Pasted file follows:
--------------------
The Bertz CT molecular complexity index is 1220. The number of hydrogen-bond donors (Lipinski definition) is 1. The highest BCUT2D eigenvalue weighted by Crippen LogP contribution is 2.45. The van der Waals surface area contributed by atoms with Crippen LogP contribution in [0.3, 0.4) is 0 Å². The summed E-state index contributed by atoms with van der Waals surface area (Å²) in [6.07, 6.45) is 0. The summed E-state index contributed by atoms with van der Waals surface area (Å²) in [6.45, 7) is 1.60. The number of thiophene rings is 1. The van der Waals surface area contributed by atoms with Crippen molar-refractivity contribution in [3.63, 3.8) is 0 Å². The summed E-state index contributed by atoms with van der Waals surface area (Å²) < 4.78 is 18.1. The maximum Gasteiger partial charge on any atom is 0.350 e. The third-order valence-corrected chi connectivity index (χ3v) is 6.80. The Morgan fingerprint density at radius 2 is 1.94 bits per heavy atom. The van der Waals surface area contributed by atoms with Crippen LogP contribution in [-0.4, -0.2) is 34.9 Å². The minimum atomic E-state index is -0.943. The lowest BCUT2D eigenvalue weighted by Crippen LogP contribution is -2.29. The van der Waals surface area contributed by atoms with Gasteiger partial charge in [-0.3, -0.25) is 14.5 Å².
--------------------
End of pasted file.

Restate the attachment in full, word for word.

The Bertz CT molecular complexity index is 1220. The number of hydrogen-bond donors (Lipinski definition) is 1. The highest BCUT2D eigenvalue weighted by Crippen LogP contribution is 2.45. The van der Waals surface area contributed by atoms with Crippen LogP contribution in [0.3, 0.4) is 0 Å². The summed E-state index contributed by atoms with van der Waals surface area (Å²) in [6.07, 6.45) is 0. The summed E-state index contributed by atoms with van der Waals surface area (Å²) in [6.45, 7) is 1.60. The number of thiophene rings is 1. The van der Waals surface area contributed by atoms with Crippen molar-refractivity contribution in [3.63, 3.8) is 0 Å². The summed E-state index contributed by atoms with van der Waals surface area (Å²) < 4.78 is 18.1. The maximum Gasteiger partial charge on any atom is 0.350 e. The third-order valence-corrected chi connectivity index (χ3v) is 6.80. The Morgan fingerprint density at radius 2 is 1.94 bits per heavy atom. The van der Waals surface area contributed by atoms with Crippen LogP contribution in [-0.4, -0.2) is 34.9 Å². The minimum atomic E-state index is -0.943. The lowest BCUT2D eigenvalue weighted by Crippen LogP contribution is -2.29. The van der Waals surface area contributed by atoms with Gasteiger partial charge in [-0.3, -0.25) is 14.5 Å².